For this week’s trivia challenge, we’re reviewing two articles that might cause you to pause and reflect on your experience as a mainframer. Trevor Eddolls (CEO of iTech-Ed Ltd.) is the author of both articles, and his position as an eight-year IBM Champion combined with long experience in the industry makes him well worth listening to.
The first article we’re digging into was written a couple of years ago but has an evergreen theme. In “Are mainframes too negative?” (♧ HINT) Eddolls takes aim at self-help gurus in general and the culture of relentless positivity in particular. Specifically, Eddolls is interested in the psychology of visualizing positive outcomes and the results such a practice might have in a mainframe environment.
While you might assume that this kind of visualization would increase productivity, Eddolls cites research that shows that the practice can, paradoxically, have the opposite effect. In fact, psychologists have found that fantasizing about future accomplishments can actually reduce the drive to put in the hard work that would actually result in success.
If you’re failing to see the link to mainframes here, Eddolls argues that consistently assuming the worst may actually have a better pay-off for a mainframe systems programmer.
He suggests that imagining every possible way that, for example, making changes to the basic definitions of your z/OS system in parmlib could go wrong may cause you to plan more carefully…and hopefully avoid a crisis next time you boot up.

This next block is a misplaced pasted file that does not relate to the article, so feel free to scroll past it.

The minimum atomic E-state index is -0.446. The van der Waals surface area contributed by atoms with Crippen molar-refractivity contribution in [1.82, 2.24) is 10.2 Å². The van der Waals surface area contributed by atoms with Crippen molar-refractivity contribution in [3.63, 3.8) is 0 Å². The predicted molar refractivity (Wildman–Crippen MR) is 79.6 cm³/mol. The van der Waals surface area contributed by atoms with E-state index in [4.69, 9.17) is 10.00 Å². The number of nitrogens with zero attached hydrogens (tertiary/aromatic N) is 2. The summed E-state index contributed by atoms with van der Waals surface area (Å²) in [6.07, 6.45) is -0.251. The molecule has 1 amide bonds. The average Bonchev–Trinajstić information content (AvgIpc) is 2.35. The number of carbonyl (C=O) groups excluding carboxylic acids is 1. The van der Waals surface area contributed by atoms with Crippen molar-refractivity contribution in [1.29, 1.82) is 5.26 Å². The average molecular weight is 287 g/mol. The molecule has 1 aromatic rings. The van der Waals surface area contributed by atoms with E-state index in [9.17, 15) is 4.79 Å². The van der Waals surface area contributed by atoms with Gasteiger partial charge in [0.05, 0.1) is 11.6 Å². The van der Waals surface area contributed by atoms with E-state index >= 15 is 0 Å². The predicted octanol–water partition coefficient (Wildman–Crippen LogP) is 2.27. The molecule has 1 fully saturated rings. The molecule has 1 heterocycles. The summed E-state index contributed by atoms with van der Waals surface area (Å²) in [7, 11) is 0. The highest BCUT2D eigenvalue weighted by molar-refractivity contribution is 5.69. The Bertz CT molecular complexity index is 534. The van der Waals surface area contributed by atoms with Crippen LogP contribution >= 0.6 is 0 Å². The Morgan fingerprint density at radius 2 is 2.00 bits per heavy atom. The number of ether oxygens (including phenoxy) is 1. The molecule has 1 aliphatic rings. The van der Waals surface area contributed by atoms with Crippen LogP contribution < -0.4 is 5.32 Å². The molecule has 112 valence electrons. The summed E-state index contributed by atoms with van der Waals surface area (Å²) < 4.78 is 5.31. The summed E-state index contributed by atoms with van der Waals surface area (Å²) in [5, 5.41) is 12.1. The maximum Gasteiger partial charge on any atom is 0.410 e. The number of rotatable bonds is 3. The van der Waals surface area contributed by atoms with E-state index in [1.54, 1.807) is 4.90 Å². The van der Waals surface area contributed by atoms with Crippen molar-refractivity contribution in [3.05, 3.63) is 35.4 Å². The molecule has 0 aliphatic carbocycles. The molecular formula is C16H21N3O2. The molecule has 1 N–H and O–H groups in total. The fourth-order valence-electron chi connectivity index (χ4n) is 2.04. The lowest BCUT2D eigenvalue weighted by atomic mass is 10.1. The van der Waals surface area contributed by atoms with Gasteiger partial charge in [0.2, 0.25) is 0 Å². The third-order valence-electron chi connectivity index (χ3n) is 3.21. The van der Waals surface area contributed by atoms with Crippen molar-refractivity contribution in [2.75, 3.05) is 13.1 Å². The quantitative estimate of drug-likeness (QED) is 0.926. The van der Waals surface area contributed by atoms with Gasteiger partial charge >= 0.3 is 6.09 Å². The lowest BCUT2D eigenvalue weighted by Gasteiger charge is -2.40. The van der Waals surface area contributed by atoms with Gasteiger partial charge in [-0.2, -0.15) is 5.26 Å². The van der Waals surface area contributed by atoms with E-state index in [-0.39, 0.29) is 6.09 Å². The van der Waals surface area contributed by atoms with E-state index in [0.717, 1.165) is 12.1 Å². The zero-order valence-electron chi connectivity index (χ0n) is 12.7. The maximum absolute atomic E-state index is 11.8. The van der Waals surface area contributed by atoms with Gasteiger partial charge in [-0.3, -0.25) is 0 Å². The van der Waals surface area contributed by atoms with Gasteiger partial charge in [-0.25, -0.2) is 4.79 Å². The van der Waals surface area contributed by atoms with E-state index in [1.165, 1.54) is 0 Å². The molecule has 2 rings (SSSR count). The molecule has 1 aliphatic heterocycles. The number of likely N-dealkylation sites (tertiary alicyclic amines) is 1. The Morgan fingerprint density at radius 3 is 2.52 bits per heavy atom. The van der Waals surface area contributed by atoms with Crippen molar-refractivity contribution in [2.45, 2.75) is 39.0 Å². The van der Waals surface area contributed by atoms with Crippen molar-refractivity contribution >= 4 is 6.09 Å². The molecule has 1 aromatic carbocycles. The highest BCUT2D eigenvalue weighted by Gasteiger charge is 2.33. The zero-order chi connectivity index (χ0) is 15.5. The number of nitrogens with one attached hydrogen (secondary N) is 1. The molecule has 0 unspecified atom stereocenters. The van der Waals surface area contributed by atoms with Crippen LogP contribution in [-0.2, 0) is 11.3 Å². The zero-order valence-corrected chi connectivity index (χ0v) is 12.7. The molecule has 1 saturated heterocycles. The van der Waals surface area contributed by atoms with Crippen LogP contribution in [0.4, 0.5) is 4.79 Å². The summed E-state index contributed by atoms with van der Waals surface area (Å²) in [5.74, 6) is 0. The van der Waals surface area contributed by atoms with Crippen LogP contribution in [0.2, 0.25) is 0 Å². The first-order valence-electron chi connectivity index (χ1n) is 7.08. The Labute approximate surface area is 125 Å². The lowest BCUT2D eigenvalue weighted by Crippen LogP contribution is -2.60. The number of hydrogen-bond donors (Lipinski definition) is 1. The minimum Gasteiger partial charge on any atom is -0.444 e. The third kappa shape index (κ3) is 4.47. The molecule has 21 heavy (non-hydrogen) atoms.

It’s important to note that the idea here isn’t to live in a constant paroxysm of anxiety. We know that living in a state of hyper-vigilance isn’t really sustainable or helpful. But Eddolls insists that planning for things that might go wrong will, in the end, produce more reliable results than simply imagining things going swimmingly.
Eddolls’ second article, “Connect me to the mainframe,” (♧ HINT) hones in on the lived experience of a person who needs to work on the mainframe from home.
This obviously became a very common experience during the pandemic. And, as in so many other areas, the necessity of working on the mainframe from a remote location massively accelerated changes that were already taking place.
Eddolls’ main focus here is the need for a mainframe that comes with a web interface, or failing that, one that is easy to install on a mainframe. In Eddolls’ words: “One piece of software would have to be installed on the mainframe and everyone who is authorized can access CICS or IMS or whatever they want from their browser.”
But does such a unicorn exist? You’ll have to read the article to find out.